Christopher Luxon's property empire shows 'we've become a very unequal society' - Labour MP David Parker

National MP Chris Bishop says Kiwis don't care about how wealthy their political leaders are - and admire those who've been "successful". 

His new boss Christopher Luxon owns seven properties and has said he doesn't "want to see house prices fall dramatically" despite values rising by a third in the past year and New Zealand having some of the least affordable housing in the world.

Luxon, the former Air New Zealand CEO who took over from the polarising Judith Collins earlier this week, says he doesn't know how much money he's making from his properties

"You can attack me for being successful. I can't defend that," he told Newshub.

Some social media users heeded his call, calling him out-of-touch at a time when home-ownership rates are falling and the number of people on the waiting list for public housing keeps growing.

"It was predictable, to be honest," said Bishop, who owns two properties according to the Register of Pecuniary and Other Specified Interests. Both have mortgages, unlike Luxon, who doesn't have any listed against his properties.

"Christopher is a wealthy guy - there's no hiding that. Many wealthy people do. He's worked offshore, he's been the CEO of major companies and he's been well-remunerated and he's a wealthy guy. There's no point in hiding that."

Labour MP David Parker, appearing with Bishop on The AM Show, said there was "nothing wrong in a moral sense" with Luxon owning seven homes, "but it does show that you know, some people are pretty privileged".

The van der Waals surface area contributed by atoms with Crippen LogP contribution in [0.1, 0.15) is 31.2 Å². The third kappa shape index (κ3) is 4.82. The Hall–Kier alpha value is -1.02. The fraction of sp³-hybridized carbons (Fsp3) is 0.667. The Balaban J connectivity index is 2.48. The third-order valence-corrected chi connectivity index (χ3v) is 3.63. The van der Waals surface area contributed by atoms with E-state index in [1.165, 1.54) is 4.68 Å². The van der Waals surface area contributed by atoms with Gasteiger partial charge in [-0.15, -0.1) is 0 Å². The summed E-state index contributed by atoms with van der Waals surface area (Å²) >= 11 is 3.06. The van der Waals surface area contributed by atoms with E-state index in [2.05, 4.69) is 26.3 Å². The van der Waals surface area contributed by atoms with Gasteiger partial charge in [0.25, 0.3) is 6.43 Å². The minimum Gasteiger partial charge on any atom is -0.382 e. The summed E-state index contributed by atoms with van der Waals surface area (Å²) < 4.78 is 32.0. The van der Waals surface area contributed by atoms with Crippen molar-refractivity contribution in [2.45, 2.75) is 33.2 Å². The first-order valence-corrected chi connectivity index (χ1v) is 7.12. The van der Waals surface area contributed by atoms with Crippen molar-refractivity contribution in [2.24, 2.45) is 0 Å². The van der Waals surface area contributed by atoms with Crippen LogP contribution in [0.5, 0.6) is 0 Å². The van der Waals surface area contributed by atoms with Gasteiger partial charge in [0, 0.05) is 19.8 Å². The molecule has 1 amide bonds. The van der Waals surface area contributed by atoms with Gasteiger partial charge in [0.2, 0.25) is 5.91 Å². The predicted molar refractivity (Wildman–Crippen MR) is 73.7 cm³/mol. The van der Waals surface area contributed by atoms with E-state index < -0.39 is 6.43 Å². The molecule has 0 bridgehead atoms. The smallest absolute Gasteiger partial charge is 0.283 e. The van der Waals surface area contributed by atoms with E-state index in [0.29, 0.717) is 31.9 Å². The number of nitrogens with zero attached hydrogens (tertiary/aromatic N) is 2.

"It does sort of belie the fact in New Zealand we've become a very unequal society where some people can own seven homes and other people none."

Bishop said Kiwis don't "really engage in the politics of envy around all this stuff".

"I see the Labour Party's had people online having a go at him and all that. But I think most Kiwis don't care, to be honest. In fact, they're sort of even proud of the fact they've got a successful guy like Christopher leading the National Party, the same way they were quite proud of John Key in a funny way."

Parker said Labour hadn't "set the dogs" on anyone.

"We don't do that sort of thing. Look, I prefer civility in life, and it's one of the sad side effects of social media that any fool can express an opinion and flick it out there, unmoderated by the fourth estate. It can be a terribly negative thing… I prefer more civil discourse rather than people being at each other's throats."

Luxon takes over a party struggling in the polls that's been through nearly two years of tumult. Simon Bridges was rolled by Todd Muller in early 2020, who stepped aside shortly afterwards and was replaced by Collins, a former Cabinet minister whose aggressive style failed to win National back any support whatsoever. 

"Political parties go through these times in Opposition, but the point is we've had the reset, we move on and we're back," said Bishop, adding there was "palpable enthusiasm" for the new leadership team, which includes Nicola Willis as deputy. 

Christopher Luxon.
Christopher Luxon. Photo credit: Newshub.

Bishop said he'd be happy to stay on as the party's COVID-19 spokesperson, but hinted he's asked for more - or perhaps additional - responsibility.

"That'll come in the coming days. I'm just the guy out the back making the cups of tea and helping out. I'll do whatever Christopher asks me to do… The ranking will be over to Christopher as well, and we'll wait and see where all that lands. 

"But what we know right know is [we've] got a great new leadership team with Christopher and Nicola Willis as deputy, and Simon Bridges as number three in finance and infrastructure. I think he'll do a great job."